• Small cosmetic scissors. I like to have a pair on hand to cut down labels and to help remove jar sifters.


First you'll want to assemble all your products and make sure you sanitize everything. That includes your pans, your tools, and washing your hands! Take a Q-Tip dipped in alcohol to sterilize your pans and let them fully dry. Once you have that done, it's time to get started! 


** The formula I use is 1 drop of binder for a sample (approx. 1/8 of a teaspoon), a drop and a half for minis (1/4 of a teaspoon), and two full drops for full size shadows (3/4 teaspoon). ** 




Start by pouring your eyeshadow into the bowl. The amount of alcohol you'll want to add will depends on what size product you are pressing. Here I'm pressing a full size jar of Hello Waffle Sloth so I added about 10 drops of alcohol along with 2 drops of binder. 




You should have something that looks like this. 



From there, grab your stirring tool and begin mixing. You should begin to see the product clump up. Continue to mix while adding more alcohol as necessary.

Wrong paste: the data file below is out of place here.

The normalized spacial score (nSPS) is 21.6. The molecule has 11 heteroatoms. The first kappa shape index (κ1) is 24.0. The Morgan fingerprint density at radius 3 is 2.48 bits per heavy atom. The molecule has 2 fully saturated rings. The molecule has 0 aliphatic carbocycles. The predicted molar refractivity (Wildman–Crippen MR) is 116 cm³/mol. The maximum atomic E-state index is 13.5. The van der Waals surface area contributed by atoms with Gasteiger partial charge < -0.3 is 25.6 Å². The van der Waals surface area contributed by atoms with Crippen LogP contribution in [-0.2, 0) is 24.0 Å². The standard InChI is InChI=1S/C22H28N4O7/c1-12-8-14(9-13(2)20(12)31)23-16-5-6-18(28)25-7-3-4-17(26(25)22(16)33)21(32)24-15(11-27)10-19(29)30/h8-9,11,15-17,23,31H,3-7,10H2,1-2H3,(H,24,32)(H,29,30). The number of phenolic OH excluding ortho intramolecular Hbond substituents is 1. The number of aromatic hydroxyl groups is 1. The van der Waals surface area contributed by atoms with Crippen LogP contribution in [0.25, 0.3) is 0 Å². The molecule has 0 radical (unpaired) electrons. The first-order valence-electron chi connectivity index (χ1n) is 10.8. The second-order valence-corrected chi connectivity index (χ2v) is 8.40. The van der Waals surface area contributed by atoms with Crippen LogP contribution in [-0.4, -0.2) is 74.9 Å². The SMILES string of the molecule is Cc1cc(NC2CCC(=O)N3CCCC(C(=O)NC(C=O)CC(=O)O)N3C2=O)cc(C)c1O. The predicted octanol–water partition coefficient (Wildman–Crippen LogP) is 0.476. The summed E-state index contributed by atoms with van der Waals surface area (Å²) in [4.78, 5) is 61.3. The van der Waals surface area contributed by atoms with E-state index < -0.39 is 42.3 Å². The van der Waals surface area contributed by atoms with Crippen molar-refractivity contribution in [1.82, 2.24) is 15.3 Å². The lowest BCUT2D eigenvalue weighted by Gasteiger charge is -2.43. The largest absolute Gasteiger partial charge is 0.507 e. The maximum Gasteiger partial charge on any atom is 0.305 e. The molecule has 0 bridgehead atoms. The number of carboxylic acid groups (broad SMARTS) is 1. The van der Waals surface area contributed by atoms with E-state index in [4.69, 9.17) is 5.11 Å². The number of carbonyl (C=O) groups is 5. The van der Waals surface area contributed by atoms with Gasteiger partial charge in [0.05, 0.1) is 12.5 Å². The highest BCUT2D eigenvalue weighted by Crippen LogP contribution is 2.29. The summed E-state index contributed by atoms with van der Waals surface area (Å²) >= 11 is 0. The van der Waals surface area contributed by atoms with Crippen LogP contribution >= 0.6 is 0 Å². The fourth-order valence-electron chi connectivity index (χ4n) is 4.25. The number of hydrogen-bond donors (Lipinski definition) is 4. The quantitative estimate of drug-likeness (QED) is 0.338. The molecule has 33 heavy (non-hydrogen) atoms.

Once you get a wet sand-like consistency, you're ready to pour it into your pan. If you add too much alcohol, it'll just take longer to dry before pressing. If you add too little, it'll make it harder to get a clean impression on the surface of the pan later on. 


Pour your eyeshadow into the pan. For full size eyeshadows, I prefer to use the large square pans since they fit best in my palettes. Use your stirring tool to spread out your mixture along the pan, ensuring that the corners are filled. 


To smooth out the texture of your pan, gently pick it up and drop it against your table several times. This will help with getting rid of any funky ripples or air bubbles on the surface of the pan and helps distribute the product evenly. 


Put your shadows aside and wait for them to dry a bit. Since I use 91% alcohol, I usually only wait about 45 minutes or so. You may find that some brands tend to be more generous with quantity so I like to press any excess mixture into 15 mm pans. You can also leave some in its powder form if you like to foil your shadows to create custom eyeliners.